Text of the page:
F1 Rounding Out 5-Year International Boom

formula 1
As F1 drivers and constructors enjoy their offseason, fans are instead focused on the season start on March 5 with the Bahrain Grand Prix. Here's why there's never been a better time to follow.

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As F1 drivers and constructors enjoy their offseason, fans are instead focused on the season start on March 5 with the Bahrain Grand Prix. Coming off his second win as a driver and Red Bull’s second constructor win, Max Verstappen has inserted himself as the racing series’ top talent to watch—even with Lewis Hamilton and Charles LeClerc waiting in the wings with Mercedes and Ferrari, respectively.

For fans, there’s never been a better time to follow the series. It’s engaging, includes high stakes, and has a growing audience worldwide. Despite the influx of new fans, one group in particular has seen a huge influx of attention: Red Bull Racing. The constructor is no stranger to success in F1—however, Verstappen’s recent toppling of the Mercedes-Hamilton regime has seen a wave of new fans and even sponsors.

But how did the racing series see such a huge rise in fandom over the last five years? And what has that changed for the sport?

The Docuseries that Started it All

Back in 2019, executives at Netflix decided to add a new documentary series to their growing repertoire of sports docs. The series, Drive to Survive, introduced millions of sports fans worldwide to the racing series. Notably, Lewis Hamilton and Mercedes decided to sit that first season out.

At the time, Max Verstappen was still solidifying his place as Red Bull’s primary talent. In other words, the docuseries was positioned at one of F1’s most important shifts: passing the buck from Hamilton to Verstappen in what would be an absolute scrap. This highlights why that docuseries succeeded: Formula One racing is inherently dramatic and interesting (more on this below).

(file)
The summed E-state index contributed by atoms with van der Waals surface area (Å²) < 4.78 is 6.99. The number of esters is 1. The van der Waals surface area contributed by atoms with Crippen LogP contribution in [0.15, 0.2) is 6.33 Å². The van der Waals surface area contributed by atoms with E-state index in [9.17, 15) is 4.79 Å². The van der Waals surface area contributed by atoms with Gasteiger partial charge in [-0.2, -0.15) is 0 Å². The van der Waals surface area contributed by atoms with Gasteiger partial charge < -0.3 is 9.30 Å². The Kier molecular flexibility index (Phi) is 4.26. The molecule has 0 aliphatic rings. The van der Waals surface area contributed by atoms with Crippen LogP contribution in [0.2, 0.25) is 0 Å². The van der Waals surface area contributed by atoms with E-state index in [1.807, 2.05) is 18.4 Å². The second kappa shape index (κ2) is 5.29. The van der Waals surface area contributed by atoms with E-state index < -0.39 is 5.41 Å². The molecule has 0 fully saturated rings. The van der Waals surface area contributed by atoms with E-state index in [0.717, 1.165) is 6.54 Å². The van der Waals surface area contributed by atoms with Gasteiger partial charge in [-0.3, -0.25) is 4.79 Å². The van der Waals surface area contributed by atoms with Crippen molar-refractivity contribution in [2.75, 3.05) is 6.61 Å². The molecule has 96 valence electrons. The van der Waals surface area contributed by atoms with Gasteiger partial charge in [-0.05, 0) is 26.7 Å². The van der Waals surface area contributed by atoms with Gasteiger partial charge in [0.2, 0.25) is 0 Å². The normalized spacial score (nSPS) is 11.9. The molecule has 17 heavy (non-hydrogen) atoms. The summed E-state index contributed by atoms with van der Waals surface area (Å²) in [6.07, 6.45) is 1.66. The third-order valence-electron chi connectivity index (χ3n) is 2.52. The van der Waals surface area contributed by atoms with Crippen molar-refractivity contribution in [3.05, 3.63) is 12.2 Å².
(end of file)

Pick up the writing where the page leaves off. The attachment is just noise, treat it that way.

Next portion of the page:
And audiences are incredibly interested in these types of detail-oriented competitions. Even poker, for example, is now a global pastime due to a pop culture boom. Thanks to a come-up in popularity during the late 1990s and early 2000s, and plenty of coverage on networks like ESPN, almost everyone has heard of variants like Texas Hold’em. Today, many watch it live on various broadcasts, delving into different pros, their strategies, style, and their competition. 

But not even poker fans have a Netflix doc to glom onto. And it can’t be understated how successful Drive to Survive was in introducing the sport, its stakes, interpersonal drama, and just how much legacy is up for grabs in a sport that started back in 1950. The show was such a huge hit that Hamilton and Mercedes immediately signed on for season two… even if Verstappen took a step back after being portrayed as the ‘bad guy’.

 

Expansion in Saudi Arabia & the US

Netflix’s Drive to Survive is the primary reason F1 has enjoyed a revival. However, it’s not the only reason—after all, series executives had to know how to leverage that boom. Since the release of the docuseries, F1 has expanded its annual number of events.

Back in 2019, F1 racers competed in 21 Grand Prix events. However, by 2021, the racing series had expanded to include a total of 22 events thanks to the first-ever Saudi Arabian Grand Prix. Not to be outdone, the US rallied for an expanded number of US-based events. In 2022, the first-ever Miami Grand Prix was added. This year, a third US event will be added in Las Vegas, totaling 23 annual events that drivers now race in.

The addition of these races has helped onboard thousands of new fans, while also providing key locations for viewers to watch live races at. In other words, F1 isn’t just enjoying an expanding fanbase, but also providing ways for them to keep developing their interest in the series.

Innate Drama

There are two clear reasons why F1 has boomed in the last five years: Netflix and the addition of three exciting Grand Prix events. However, it’s still worth pointing out just how innately entertaining F1 is. That’s because there are only ten constructors and twenty drivers who can compete in a single season. 

The pool is low, which means the stakes are high. And now that Hamilton’s reign with Mercedes has come to an end, Verstappen has to defend his crown. But behind the scenes, team leaders are also vying for influence and control. And just as many viewers are glued to what happens to Christian Horner, head of Red Bull Racing, as they are to Verstappen.

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